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A billboard for a Damac Properties development in Dubai in August featured images of Donald Trump and his daughter, Ivanka Trump.
Karim Sahib/AFP/Getty Images
Trump branding removed from Dubai development amid uproar
Gulf Arab states have expressed outrage over Trump’s recent comments about Muslims
December 11, 201511:10AM ET
The image and name of American presidential hopeful Donald Trump was gone on Friday from much of a Dubai golfing and housing development amid the uproar over his comments about barring Muslims from traveling to the United States.
The disappearance of Trump branding from the multibillion-dollar development in the United Arab Emirates comes amid growing concern over his comments in the Middle East, where he has long sought moneymaking opportunities.
Some of his deals appear to be in jeopardy, with the company behind the Trump Towers in Istanbul now saying it is "assessing" its partnership with him.
Trump, the Republican presidential front-runner, had a deal with Damac Properties to license his name and image for the Dubai development — Akoya, a housing project and two golf courses — for an undisclosed sum. A billboard showing him and his daughter, Ivanka Trump, had been at the development.
On Friday their images had been removed, revealing the sign's brown background, though the other half of the billboard, declaring the development "the Beverly Hills of Dubai," still stood.
Also, pieces of letters that appeared to spell out "Trump" had been pulled down from a stone wall and left lying on the sandy ground. His name was still on at least one other stone wall at the property, which was being patrolled by private security guards and police.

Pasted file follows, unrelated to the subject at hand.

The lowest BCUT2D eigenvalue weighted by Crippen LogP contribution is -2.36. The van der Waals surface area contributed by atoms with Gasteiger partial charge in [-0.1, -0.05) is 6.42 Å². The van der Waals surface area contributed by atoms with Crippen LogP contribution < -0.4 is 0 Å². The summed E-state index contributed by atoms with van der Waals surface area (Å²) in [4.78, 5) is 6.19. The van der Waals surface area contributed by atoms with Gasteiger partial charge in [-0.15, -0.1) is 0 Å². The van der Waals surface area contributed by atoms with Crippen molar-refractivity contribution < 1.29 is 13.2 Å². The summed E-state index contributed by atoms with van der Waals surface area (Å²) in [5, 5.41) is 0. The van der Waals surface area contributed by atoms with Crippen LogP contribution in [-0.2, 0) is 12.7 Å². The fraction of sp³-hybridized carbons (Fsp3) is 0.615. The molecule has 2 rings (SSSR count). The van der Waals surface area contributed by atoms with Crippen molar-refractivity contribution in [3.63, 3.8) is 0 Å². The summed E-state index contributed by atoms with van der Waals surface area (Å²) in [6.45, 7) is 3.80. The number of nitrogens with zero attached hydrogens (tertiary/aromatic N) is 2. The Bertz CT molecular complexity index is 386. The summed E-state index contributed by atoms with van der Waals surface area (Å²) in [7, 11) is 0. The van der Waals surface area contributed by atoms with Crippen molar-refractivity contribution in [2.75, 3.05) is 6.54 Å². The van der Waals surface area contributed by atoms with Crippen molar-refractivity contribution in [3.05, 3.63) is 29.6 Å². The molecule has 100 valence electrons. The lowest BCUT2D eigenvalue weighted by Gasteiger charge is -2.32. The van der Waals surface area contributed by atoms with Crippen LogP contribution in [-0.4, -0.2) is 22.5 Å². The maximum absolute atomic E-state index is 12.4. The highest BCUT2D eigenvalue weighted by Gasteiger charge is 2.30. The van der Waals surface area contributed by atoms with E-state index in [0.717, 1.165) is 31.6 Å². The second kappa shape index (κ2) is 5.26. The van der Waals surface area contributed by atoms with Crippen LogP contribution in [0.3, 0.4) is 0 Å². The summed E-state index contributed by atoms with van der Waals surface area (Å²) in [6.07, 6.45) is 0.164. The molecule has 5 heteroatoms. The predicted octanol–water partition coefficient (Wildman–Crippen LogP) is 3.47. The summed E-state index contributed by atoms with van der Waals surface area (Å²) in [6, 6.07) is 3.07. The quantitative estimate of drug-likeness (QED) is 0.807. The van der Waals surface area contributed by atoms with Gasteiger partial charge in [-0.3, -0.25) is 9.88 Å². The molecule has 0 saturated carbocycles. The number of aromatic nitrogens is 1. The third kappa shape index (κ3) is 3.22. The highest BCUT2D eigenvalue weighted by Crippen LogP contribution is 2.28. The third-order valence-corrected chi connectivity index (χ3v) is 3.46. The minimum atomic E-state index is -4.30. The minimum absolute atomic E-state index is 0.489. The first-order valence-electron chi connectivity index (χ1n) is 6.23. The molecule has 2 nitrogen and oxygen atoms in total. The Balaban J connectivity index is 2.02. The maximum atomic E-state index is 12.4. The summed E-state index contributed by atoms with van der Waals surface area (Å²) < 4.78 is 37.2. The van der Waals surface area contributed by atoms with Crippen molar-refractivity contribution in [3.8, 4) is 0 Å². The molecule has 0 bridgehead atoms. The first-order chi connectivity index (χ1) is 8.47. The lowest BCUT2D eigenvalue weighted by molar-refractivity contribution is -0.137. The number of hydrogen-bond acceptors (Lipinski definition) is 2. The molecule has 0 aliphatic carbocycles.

Damac Properties has declined to comment on the removal of his name and image from the property. It earlier said it "would not comment further on Mr. Trump's personal or political agenda nor comment on the internal American political debate scene."
The company's shares have fallen in the wake of his comments, losing more than 15 percent over the past week in trading on the Dubai Financial Market.
Trump increasingly has used the licensing model in recent years, lending his name to others around the world rather than developing big real estate projects himself. Fellow developers have praised Trump as a pioneer of what they call a nearly risk-free business.
But some of his rhetoric about Islam on the campaign trail — including his call to monitor mosques and his proposal this week to temporarily bar Muslims from entering the U.S. — has led to increased wariness in the Arab world. Earlier this week, the Dubai-based Landmark Group pulled all Trump home decor products from its 180 Lifestyle stores over his comments.
The Gulf Cooperation Council on Thursday, after a meeting of its members' leaders, said, "The Supreme Council expressed its deep concern at the increase of hostile, racist and inhumane rhetoric against refugees in general and Muslims in particular."